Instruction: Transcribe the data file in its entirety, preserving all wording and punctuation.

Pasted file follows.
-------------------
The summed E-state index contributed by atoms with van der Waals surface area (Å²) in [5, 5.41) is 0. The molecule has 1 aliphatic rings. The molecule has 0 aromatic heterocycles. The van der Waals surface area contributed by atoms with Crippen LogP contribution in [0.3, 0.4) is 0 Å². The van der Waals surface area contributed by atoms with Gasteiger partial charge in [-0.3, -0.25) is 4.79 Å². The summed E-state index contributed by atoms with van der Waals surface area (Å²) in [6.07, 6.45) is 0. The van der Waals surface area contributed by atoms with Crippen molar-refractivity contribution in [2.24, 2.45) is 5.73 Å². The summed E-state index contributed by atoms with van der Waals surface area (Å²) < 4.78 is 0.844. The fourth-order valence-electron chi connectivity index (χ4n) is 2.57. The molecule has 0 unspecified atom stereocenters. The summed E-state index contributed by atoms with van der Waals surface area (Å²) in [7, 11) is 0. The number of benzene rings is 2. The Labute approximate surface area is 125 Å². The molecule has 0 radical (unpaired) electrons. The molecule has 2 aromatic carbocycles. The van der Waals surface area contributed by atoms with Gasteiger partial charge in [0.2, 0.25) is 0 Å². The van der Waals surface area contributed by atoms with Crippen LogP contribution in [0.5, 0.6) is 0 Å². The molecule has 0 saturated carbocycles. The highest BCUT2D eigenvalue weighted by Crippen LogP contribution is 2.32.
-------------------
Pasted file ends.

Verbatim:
The summed E-state index contributed by atoms with van der Waals surface area (Å²) in [5, 5.41) is 0. The molecule has 1 aliphatic rings. The molecule has 0 aromatic heterocycles. The van der Waals surface area contributed by atoms with Crippen LogP contribution in [0.3, 0.4) is 0 Å². The van der Waals surface area contributed by atoms with Gasteiger partial charge in [-0.3, -0.25) is 4.79 Å². The summed E-state index contributed by atoms with van der Waals surface area (Å²) in [6.07, 6.45) is 0. The van der Waals surface area contributed by atoms with Crippen molar-refractivity contribution in [2.24, 2.45) is 5.73 Å². The summed E-state index contributed by atoms with van der Waals surface area (Å²) < 4.78 is 0.844. The fourth-order valence-electron chi connectivity index (χ4n) is 2.57. The molecule has 0 unspecified atom stereocenters. The summed E-state index contributed by atoms with van der Waals surface area (Å²) in [7, 11) is 0. The number of benzene rings is 2. The Labute approximate surface area is 125 Å². The molecule has 0 radical (unpaired) electrons. The molecule has 2 aromatic carbocycles. The van der Waals surface area contributed by atoms with Gasteiger partial charge in [0.2, 0.25) is 0 Å². The van der Waals surface area contributed by atoms with Crippen LogP contribution in [0.5, 0.6) is 0 Å². The molecule has 0 saturated carbocycles. The highest BCUT2D eigenvalue weighted by Crippen LogP contribution is 2.32.